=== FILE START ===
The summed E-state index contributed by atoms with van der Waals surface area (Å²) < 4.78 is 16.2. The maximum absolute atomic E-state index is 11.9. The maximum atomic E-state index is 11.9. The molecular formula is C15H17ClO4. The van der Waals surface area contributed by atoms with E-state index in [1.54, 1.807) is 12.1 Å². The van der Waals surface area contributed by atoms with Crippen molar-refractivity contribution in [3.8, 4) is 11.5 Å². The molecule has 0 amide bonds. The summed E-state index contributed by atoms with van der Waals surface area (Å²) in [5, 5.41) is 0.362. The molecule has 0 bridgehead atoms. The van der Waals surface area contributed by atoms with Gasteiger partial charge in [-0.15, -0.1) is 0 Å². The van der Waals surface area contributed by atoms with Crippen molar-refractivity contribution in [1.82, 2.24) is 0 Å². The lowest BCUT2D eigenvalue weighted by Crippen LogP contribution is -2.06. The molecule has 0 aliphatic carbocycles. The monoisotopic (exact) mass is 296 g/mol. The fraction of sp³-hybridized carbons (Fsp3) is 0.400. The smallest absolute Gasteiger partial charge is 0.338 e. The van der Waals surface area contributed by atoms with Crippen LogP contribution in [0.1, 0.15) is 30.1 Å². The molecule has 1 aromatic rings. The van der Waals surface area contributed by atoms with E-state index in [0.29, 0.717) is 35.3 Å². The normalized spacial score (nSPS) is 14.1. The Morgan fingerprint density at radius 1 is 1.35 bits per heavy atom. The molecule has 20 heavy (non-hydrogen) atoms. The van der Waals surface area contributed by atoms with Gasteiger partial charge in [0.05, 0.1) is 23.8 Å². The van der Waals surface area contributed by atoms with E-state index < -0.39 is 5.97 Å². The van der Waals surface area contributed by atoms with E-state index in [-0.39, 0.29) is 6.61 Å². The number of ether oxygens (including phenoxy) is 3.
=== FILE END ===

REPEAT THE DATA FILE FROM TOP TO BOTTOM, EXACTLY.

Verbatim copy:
The summed E-state index contributed by atoms with van der Waals surface area (Å²) < 4.78 is 16.2. The maximum absolute atomic E-state index is 11.9. The maximum atomic E-state index is 11.9. The molecular formula is C15H17ClO4. The van der Waals surface area contributed by atoms with E-state index in [1.54, 1.807) is 12.1 Å². The van der Waals surface area contributed by atoms with Crippen molar-refractivity contribution in [3.8, 4) is 11.5 Å². The molecule has 0 amide bonds. The summed E-state index contributed by atoms with van der Waals surface area (Å²) in [5, 5.41) is 0.362. The molecule has 0 bridgehead atoms. The van der Waals surface area contributed by atoms with Gasteiger partial charge in [-0.15, -0.1) is 0 Å². The van der Waals surface area contributed by atoms with Crippen molar-refractivity contribution in [1.82, 2.24) is 0 Å². The lowest BCUT2D eigenvalue weighted by Crippen LogP contribution is -2.06. The molecule has 0 aliphatic carbocycles. The monoisotopic (exact) mass is 296 g/mol. The fraction of sp³-hybridized carbons (Fsp3) is 0.400. The smallest absolute Gasteiger partial charge is 0.338 e. The van der Waals surface area contributed by atoms with Crippen LogP contribution in [0.1, 0.15) is 30.1 Å². The molecule has 1 aromatic rings. The van der Waals surface area contributed by atoms with E-state index in [0.29, 0.717) is 35.3 Å². The normalized spacial score (nSPS) is 14.1. The Morgan fingerprint density at radius 1 is 1.35 bits per heavy atom. The molecule has 20 heavy (non-hydrogen) atoms. The van der Waals surface area contributed by atoms with Gasteiger partial charge in [0.05, 0.1) is 23.8 Å². The van der Waals surface area contributed by atoms with E-state index < -0.39 is 5.97 Å². The van der Waals surface area contributed by atoms with E-state index in [-0.39, 0.29) is 6.61 Å². The number of ether oxygens (including phenoxy) is 3.